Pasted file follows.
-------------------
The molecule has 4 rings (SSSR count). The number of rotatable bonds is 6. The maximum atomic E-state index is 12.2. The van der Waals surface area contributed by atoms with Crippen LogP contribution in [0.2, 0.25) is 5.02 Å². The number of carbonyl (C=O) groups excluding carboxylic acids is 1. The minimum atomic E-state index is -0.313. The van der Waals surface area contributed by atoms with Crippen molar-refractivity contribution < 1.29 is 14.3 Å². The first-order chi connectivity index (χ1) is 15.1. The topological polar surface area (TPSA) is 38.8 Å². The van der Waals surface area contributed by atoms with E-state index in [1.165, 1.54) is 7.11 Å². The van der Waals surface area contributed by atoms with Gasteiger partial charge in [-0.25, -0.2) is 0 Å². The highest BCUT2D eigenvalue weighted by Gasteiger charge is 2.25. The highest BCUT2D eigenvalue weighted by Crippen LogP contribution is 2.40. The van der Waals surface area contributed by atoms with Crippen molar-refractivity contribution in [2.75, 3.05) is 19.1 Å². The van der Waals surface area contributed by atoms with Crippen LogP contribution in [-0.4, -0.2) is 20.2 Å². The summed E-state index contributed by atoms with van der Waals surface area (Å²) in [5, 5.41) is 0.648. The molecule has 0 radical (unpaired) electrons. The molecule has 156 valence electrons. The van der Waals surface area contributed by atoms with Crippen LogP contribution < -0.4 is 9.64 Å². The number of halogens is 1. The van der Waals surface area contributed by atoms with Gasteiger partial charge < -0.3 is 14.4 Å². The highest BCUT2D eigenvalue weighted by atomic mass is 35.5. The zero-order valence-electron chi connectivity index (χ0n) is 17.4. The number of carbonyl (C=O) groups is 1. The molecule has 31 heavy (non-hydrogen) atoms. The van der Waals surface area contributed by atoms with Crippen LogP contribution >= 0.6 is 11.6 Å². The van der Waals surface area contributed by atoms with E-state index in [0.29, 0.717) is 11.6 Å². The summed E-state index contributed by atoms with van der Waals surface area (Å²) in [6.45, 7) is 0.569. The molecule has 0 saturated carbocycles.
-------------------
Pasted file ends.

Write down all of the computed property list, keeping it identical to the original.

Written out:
The molecule has 4 rings (SSSR count). The number of rotatable bonds is 6. The maximum atomic E-state index is 12.2. The van der Waals surface area contributed by atoms with Crippen LogP contribution in [0.2, 0.25) is 5.02 Å². The number of carbonyl (C=O) groups excluding carboxylic acids is 1. The minimum atomic E-state index is -0.313. The van der Waals surface area contributed by atoms with Crippen molar-refractivity contribution < 1.29 is 14.3 Å². The first-order chi connectivity index (χ1) is 15.1. The topological polar surface area (TPSA) is 38.8 Å². The van der Waals surface area contributed by atoms with E-state index in [1.165, 1.54) is 7.11 Å². The van der Waals surface area contributed by atoms with Gasteiger partial charge in [-0.25, -0.2) is 0 Å². The highest BCUT2D eigenvalue weighted by Gasteiger charge is 2.25. The highest BCUT2D eigenvalue weighted by Crippen LogP contribution is 2.40. The van der Waals surface area contributed by atoms with Crippen molar-refractivity contribution in [2.75, 3.05) is 19.1 Å². The van der Waals surface area contributed by atoms with Crippen LogP contribution in [-0.4, -0.2) is 20.2 Å². The summed E-state index contributed by atoms with van der Waals surface area (Å²) in [5, 5.41) is 0.648. The molecule has 0 radical (unpaired) electrons. The molecule has 156 valence electrons. The van der Waals surface area contributed by atoms with Crippen LogP contribution < -0.4 is 9.64 Å². The number of halogens is 1. The van der Waals surface area contributed by atoms with Gasteiger partial charge < -0.3 is 14.4 Å². The highest BCUT2D eigenvalue weighted by atomic mass is 35.5. The zero-order valence-electron chi connectivity index (χ0n) is 17.4. The number of carbonyl (C=O) groups is 1. The molecule has 31 heavy (non-hydrogen) atoms. The van der Waals surface area contributed by atoms with Crippen LogP contribution >= 0.6 is 11.6 Å². The van der Waals surface area contributed by atoms with E-state index in [0.29, 0.717) is 11.6 Å². The summed E-state index contributed by atoms with van der Waals surface area (Å²) in [6.45, 7) is 0.569. The molecule has 0 saturated carbocycles.